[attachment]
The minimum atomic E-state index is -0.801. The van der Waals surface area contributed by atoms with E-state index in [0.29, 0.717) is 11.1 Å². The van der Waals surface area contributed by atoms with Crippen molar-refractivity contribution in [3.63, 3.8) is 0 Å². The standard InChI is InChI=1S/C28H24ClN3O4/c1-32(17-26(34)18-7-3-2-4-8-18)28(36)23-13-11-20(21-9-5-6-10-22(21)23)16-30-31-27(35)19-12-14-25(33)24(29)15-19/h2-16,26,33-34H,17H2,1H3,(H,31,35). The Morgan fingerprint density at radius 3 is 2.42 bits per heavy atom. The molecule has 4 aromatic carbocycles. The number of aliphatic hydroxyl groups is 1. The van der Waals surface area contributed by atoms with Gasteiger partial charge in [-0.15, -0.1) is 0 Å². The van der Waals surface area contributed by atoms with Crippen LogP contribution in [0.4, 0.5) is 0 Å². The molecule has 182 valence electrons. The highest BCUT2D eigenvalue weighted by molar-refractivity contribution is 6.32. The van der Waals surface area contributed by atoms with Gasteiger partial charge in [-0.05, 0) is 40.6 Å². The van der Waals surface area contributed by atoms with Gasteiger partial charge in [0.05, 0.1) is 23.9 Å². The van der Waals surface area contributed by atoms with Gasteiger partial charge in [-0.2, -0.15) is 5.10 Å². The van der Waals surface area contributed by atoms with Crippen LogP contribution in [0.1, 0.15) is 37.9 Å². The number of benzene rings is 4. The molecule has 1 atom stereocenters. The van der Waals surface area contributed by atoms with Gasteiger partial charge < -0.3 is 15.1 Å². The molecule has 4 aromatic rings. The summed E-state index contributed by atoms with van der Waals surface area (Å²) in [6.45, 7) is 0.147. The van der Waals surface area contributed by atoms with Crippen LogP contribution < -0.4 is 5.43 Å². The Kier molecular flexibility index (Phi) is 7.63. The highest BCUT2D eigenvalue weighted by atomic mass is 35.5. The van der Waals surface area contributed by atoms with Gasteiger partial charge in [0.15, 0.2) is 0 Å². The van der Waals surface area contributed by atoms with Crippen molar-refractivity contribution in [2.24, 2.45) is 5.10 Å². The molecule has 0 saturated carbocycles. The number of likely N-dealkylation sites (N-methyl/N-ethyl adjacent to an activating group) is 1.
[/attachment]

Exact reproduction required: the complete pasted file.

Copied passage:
The minimum atomic E-state index is -0.801. The van der Waals surface area contributed by atoms with E-state index in [0.29, 0.717) is 11.1 Å². The van der Waals surface area contributed by atoms with Crippen molar-refractivity contribution in [3.63, 3.8) is 0 Å². The standard InChI is InChI=1S/C28H24ClN3O4/c1-32(17-26(34)18-7-3-2-4-8-18)28(36)23-13-11-20(21-9-5-6-10-22(21)23)16-30-31-27(35)19-12-14-25(33)24(29)15-19/h2-16,26,33-34H,17H2,1H3,(H,31,35). The Morgan fingerprint density at radius 3 is 2.42 bits per heavy atom. The molecule has 4 aromatic carbocycles. The number of aliphatic hydroxyl groups is 1. The van der Waals surface area contributed by atoms with Gasteiger partial charge in [-0.15, -0.1) is 0 Å². The van der Waals surface area contributed by atoms with Crippen LogP contribution in [0.4, 0.5) is 0 Å². The molecule has 182 valence electrons. The highest BCUT2D eigenvalue weighted by molar-refractivity contribution is 6.32. The van der Waals surface area contributed by atoms with Gasteiger partial charge in [-0.05, 0) is 40.6 Å². The van der Waals surface area contributed by atoms with Gasteiger partial charge in [0.05, 0.1) is 23.9 Å². The van der Waals surface area contributed by atoms with Gasteiger partial charge in [-0.2, -0.15) is 5.10 Å². The van der Waals surface area contributed by atoms with Crippen LogP contribution in [0.1, 0.15) is 37.9 Å². The number of benzene rings is 4. The molecule has 1 atom stereocenters. The van der Waals surface area contributed by atoms with Gasteiger partial charge < -0.3 is 15.1 Å². The molecule has 4 aromatic rings. The summed E-state index contributed by atoms with van der Waals surface area (Å²) in [6.45, 7) is 0.147. The van der Waals surface area contributed by atoms with Crippen LogP contribution < -0.4 is 5.43 Å². The Kier molecular flexibility index (Phi) is 7.63. The highest BCUT2D eigenvalue weighted by atomic mass is 35.5. The van der Waals surface area contributed by atoms with Gasteiger partial charge in [0.15, 0.2) is 0 Å². The van der Waals surface area contributed by atoms with Crippen molar-refractivity contribution in [2.24, 2.45) is 5.10 Å². The molecule has 0 saturated carbocycles. The number of likely N-dealkylation sites (N-methyl/N-ethyl adjacent to an activating group) is 1.